In responding to a post I read earlier today, I left a comment that I thought was a good stand-alone for a blog post.
If you listened to WFAN this morning, they spent a great deal of time ripping into Adam Rubin if in fact he inquired about a job with the Mets. I also read a couple of articles this morning advocating that Adam Rubin’s actions were inappropriate and a definite conflict of interest.
Here is my rebuttal.
While I appreciate reading a different side to this latest Mets drama, I believe the basis for redirecting blame, or simply faulting Adam Rubin for crossing the proverbial line, is somewhat slanted and flawed.
Lets forget for a moment, whether what Adam Rubin reported was true or not (I absolutely believe that it was true).
A handful of people are implying that there was a breach of objectivity, some impropriety, obvious misconduct, and a conflict of interest where Adam Rubin was concerned. While most are giving little credence to this notion, some are saying that it really is a big deal that shouldn’t be ignored.
In another industry and in another time, that might be true, but welcome to the information age.
The Mets cannot point fingers at journalists who inquire about career choices. The Mets are the majority owners of SNY and one of their top rated shows is Daily News Live, where Adam Rubin is a semi regular guest, as is a dozen other Daily News journalists.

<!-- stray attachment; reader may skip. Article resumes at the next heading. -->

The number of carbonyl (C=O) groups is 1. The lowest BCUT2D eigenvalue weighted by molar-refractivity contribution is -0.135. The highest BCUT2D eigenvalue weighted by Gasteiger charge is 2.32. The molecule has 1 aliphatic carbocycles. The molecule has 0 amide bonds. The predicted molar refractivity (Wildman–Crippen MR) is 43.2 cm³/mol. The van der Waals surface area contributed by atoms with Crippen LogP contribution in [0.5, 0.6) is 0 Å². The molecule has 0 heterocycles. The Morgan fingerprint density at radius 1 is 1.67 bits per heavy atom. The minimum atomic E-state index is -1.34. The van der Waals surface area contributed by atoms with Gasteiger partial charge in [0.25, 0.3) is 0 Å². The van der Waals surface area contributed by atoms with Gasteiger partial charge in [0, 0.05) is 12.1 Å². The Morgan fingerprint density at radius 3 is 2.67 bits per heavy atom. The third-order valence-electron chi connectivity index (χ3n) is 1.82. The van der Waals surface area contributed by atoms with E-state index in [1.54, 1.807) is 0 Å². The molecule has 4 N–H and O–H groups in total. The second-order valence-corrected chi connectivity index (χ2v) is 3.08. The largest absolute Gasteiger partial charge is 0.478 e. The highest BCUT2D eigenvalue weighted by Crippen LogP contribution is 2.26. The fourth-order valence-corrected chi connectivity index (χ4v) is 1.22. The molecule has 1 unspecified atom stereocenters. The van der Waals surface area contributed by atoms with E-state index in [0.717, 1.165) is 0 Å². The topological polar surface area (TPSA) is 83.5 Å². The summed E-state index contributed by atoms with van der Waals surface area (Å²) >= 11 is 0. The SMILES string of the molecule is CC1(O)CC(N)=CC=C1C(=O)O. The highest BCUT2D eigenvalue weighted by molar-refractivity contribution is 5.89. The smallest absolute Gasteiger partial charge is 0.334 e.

That’s an important fact because the Mets created a gray area where they elected to say, the heck with conflicts of interest, we need to fill our programming schedule, and then hired all these journalists, and pay all these journalists to appear on their network to objectively critique the Mets as they normally would do.
The Mets did this all in the name of advertising revenue and the almighty dollar.
Everyone knows where the newspaper business is going these days as many have already fallen by the wayside.
In this new age we live in, the idea of clarity and objectivity, between sports writers and the teams they cover, have been so blurred, especially in the case of the Mets who did most of the blurring.
Ask Jeff and Omar if they knew of any other journalist who asked for career advice and you’ll hear a dozen other familiar names. They wanted you to think that what Adam did was unheard of and worthy of pointing out, but that was just more distortion and another smokescreen.
How do you think Anthony DiComo and Marty Noble got their gigs on Mets.com? (no offense guys, just a blogger trying to make a point)
Was it objective of them to take money from the team they cover on a daily basis?
I won’t even mention other SNY regulars like David Lennon, Jon Heyman, Bob Klapisch and so many others who appear on SNY on a daily basis.
This is a new world and the rules have been dramatically changed, although not for the better. There’s nothing wrong with a beat writer saying, “So, how does somebody get a job in this place?” In fact it’s more common than you think.
I think it was reprehensible of the Mets to cast some of the negative spotlight away from them and onto Adam Rubin. Their ulterior motive was so blatantly obvious is was almost laughable if it weren’t such a despicable act.
How dare they act in such a manner and attempt to assassinate the character and integrity of Adam Rubin, for simply doing his job and reported about the deplorable acts of a Mets Vice President. His investigative reporting led to the removal of what one source called “a cancer in the Mets organization”, and for that he should be applauded not condemned.
It was the Mets who created this situation, so I find it appalling when they cast aspersions on journalists from the front door, while requesting resumes from them through the back door.